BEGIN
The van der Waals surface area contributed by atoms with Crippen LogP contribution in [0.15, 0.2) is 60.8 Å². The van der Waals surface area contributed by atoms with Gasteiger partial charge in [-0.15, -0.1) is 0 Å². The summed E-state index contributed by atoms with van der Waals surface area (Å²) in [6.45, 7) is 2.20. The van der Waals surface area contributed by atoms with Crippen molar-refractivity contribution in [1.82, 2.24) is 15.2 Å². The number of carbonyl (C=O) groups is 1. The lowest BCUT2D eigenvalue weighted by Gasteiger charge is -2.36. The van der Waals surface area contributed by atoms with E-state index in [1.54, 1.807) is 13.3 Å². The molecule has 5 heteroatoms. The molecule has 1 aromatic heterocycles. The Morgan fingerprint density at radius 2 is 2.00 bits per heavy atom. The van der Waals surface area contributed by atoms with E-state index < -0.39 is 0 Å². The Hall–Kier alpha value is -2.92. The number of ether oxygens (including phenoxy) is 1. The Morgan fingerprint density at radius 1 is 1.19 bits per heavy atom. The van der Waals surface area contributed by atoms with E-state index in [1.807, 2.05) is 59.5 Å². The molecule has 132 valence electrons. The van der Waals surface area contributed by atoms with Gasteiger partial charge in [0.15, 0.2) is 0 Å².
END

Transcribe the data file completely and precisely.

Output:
The van der Waals surface area contributed by atoms with Crippen LogP contribution in [0.15, 0.2) is 60.8 Å². The van der Waals surface area contributed by atoms with Gasteiger partial charge in [-0.15, -0.1) is 0 Å². The summed E-state index contributed by atoms with van der Waals surface area (Å²) in [6.45, 7) is 2.20. The van der Waals surface area contributed by atoms with Crippen molar-refractivity contribution in [1.82, 2.24) is 15.2 Å². The number of carbonyl (C=O) groups is 1. The lowest BCUT2D eigenvalue weighted by Gasteiger charge is -2.36. The van der Waals surface area contributed by atoms with E-state index in [1.54, 1.807) is 13.3 Å². The molecule has 5 heteroatoms. The molecule has 1 aromatic heterocycles. The Morgan fingerprint density at radius 2 is 2.00 bits per heavy atom. The van der Waals surface area contributed by atoms with E-state index < -0.39 is 0 Å². The Hall–Kier alpha value is -2.92. The number of ether oxygens (including phenoxy) is 1. The Morgan fingerprint density at radius 1 is 1.19 bits per heavy atom. The van der Waals surface area contributed by atoms with E-state index in [1.807, 2.05) is 59.5 Å². The molecule has 132 valence electrons. The van der Waals surface area contributed by atoms with Gasteiger partial charge in [0.15, 0.2) is 0 Å².